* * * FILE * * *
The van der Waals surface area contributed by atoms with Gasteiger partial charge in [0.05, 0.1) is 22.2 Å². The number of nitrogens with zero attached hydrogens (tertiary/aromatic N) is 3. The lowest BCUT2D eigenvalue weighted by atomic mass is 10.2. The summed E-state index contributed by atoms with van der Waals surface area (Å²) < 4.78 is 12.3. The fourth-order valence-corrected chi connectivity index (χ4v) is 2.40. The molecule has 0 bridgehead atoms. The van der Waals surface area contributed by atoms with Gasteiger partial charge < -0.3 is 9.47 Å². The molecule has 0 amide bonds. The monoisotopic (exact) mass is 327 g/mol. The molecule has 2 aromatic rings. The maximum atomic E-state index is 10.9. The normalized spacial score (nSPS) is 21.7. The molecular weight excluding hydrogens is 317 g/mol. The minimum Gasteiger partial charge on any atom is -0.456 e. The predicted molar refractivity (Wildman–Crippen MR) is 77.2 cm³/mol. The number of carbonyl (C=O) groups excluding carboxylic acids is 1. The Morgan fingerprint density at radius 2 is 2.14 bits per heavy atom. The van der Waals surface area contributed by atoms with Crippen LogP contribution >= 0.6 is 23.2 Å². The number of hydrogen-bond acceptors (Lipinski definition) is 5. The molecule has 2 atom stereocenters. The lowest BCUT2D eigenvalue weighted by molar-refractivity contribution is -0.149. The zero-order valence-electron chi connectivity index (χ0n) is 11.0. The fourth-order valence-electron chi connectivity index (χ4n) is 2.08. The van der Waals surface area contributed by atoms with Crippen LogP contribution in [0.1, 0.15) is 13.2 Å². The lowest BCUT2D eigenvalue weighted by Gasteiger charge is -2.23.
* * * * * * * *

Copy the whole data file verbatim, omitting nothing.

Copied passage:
The van der Waals surface area contributed by atoms with Gasteiger partial charge in [0.05, 0.1) is 22.2 Å². The number of nitrogens with zero attached hydrogens (tertiary/aromatic N) is 3. The lowest BCUT2D eigenvalue weighted by atomic mass is 10.2. The summed E-state index contributed by atoms with van der Waals surface area (Å²) < 4.78 is 12.3. The fourth-order valence-corrected chi connectivity index (χ4v) is 2.40. The molecule has 0 bridgehead atoms. The van der Waals surface area contributed by atoms with Gasteiger partial charge < -0.3 is 9.47 Å². The molecule has 0 amide bonds. The monoisotopic (exact) mass is 327 g/mol. The molecule has 2 aromatic rings. The maximum atomic E-state index is 10.9. The normalized spacial score (nSPS) is 21.7. The molecular weight excluding hydrogens is 317 g/mol. The minimum Gasteiger partial charge on any atom is -0.456 e. The predicted molar refractivity (Wildman–Crippen MR) is 77.2 cm³/mol. The number of carbonyl (C=O) groups excluding carboxylic acids is 1. The Morgan fingerprint density at radius 2 is 2.14 bits per heavy atom. The van der Waals surface area contributed by atoms with Crippen LogP contribution >= 0.6 is 23.2 Å². The number of hydrogen-bond acceptors (Lipinski definition) is 5. The molecule has 2 atom stereocenters. The lowest BCUT2D eigenvalue weighted by molar-refractivity contribution is -0.149. The zero-order valence-electron chi connectivity index (χ0n) is 11.0. The fourth-order valence-electron chi connectivity index (χ4n) is 2.08. The van der Waals surface area contributed by atoms with Crippen LogP contribution in [0.1, 0.15) is 13.2 Å². The lowest BCUT2D eigenvalue weighted by Gasteiger charge is -2.23.